Fault Lines

        You dissociate at the breakfast table, your expression blank and jaw moving mindlessly, as if you are automated–– we have done this routine so many times maybe we are. I whine, pleading with our mother to make you stop staring at me while I eat. Maybe this primary school scene is a microcosm of our worlds: me, fighting to be seen; you, smart enough to know being seen is never worth it. She tells us to open the Bible. We shove our cereal bowls aside and pretend we understand.

        Growing up our bedrooms are side by side, a thin wall dividing the space we are allowed to take up, which part of the floorplan we can claim as our own. When I am an infantile insomniac, and it is late into the night, I press my ear against the wall and listen closely, sifting through the sheetrock like a metal detector through sand, trying to uncover your breath. Like it is some precious thing.

        You sound like our mother in your sleep, soft and rhythmic like a wave, while I take after our father, mouth wide open and gasping for air. To imagine your stomach rising and falling feels impossible; you lie stationary like a corpse. I count each breath on my fingers until I realize that I am unsure what number comes next. For as long as I can remember, this is the closest I feel to you, for I have lived with you all my life yet I have never known you. The pictures of you that exist in my mind never come together to tell a story. Memories of you throwing a baseball, a wooden spoon snapping against the back of your thigh, a perpetually unmoving mouth. If you spoke to me, would your lips form I love you? And if so, could you promise me that they mean it?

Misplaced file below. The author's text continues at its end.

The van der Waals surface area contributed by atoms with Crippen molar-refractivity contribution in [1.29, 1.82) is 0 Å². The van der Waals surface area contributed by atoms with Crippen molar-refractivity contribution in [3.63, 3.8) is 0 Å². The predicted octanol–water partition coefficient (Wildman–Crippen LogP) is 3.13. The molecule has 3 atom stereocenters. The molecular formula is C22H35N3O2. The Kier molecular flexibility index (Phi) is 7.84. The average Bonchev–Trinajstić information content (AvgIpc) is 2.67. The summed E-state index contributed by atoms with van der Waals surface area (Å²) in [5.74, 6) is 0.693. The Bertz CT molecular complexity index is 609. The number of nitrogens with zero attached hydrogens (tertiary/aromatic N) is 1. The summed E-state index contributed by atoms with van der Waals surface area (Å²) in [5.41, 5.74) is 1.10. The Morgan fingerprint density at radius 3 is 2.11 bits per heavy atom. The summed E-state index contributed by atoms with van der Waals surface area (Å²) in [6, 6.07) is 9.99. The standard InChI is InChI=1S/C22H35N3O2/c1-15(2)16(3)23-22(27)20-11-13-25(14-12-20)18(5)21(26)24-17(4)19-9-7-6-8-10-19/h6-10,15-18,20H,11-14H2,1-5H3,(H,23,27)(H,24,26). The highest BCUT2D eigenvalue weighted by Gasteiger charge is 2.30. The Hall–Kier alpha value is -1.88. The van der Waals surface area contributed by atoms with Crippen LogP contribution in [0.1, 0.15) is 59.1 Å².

Suddenly I am twelve and you are soon graduating high school. You amble into my bedroom, an age-inappropriate night light projecting your silhouette against the lavender walls, and lie right on top of me. We do not speak, but I feel the rise and fall of your stomach as you breathe. I am sorry, you say at last, I should have been a better brother. You kiss my cheek, and I cannot move my arms to wipe away the tears.

        This is not your fault.

        When we grow up and we learn to love one another–– not as siblings but as people–– we will see that the thin wall has created a void. A space between us we will spend the rest of our lives trying to fill. We shift through the memories, asking one another what we remember and what we wish we couldn’t. 

        This is not our fault.

        At the restaurant, elbow to elbow, we whisper while staring straight ahead, guarding our mouths with red plastic tumblers of ice water. And this is how we show our understanding–– in the only way we can. I breathe hushed, frantic insults directed at everyone but you, and in exchange I absorb tidbits about your life which, like everything in our family, is told quietly like a secret–– your new house, your fiance, how you feel about our state’s senators. 

        And our father watches but he cannot make out the words.


Biographical Note: Abigail Wells, 20, was raised in Arizona’s East Valley and is a senior at Middle Tennessee State University, where she studies English literature. She has been published in Collage Magazine, Off Center Magazine, and Girls Right the World international literary journal. Wells was a selected poetry finalist representing MTSU for the 2020 Southern Literary Festival & was a recipient of the 2021 Richard C. & Virginia Peck Award for her creative writing. This is her first published prose piece.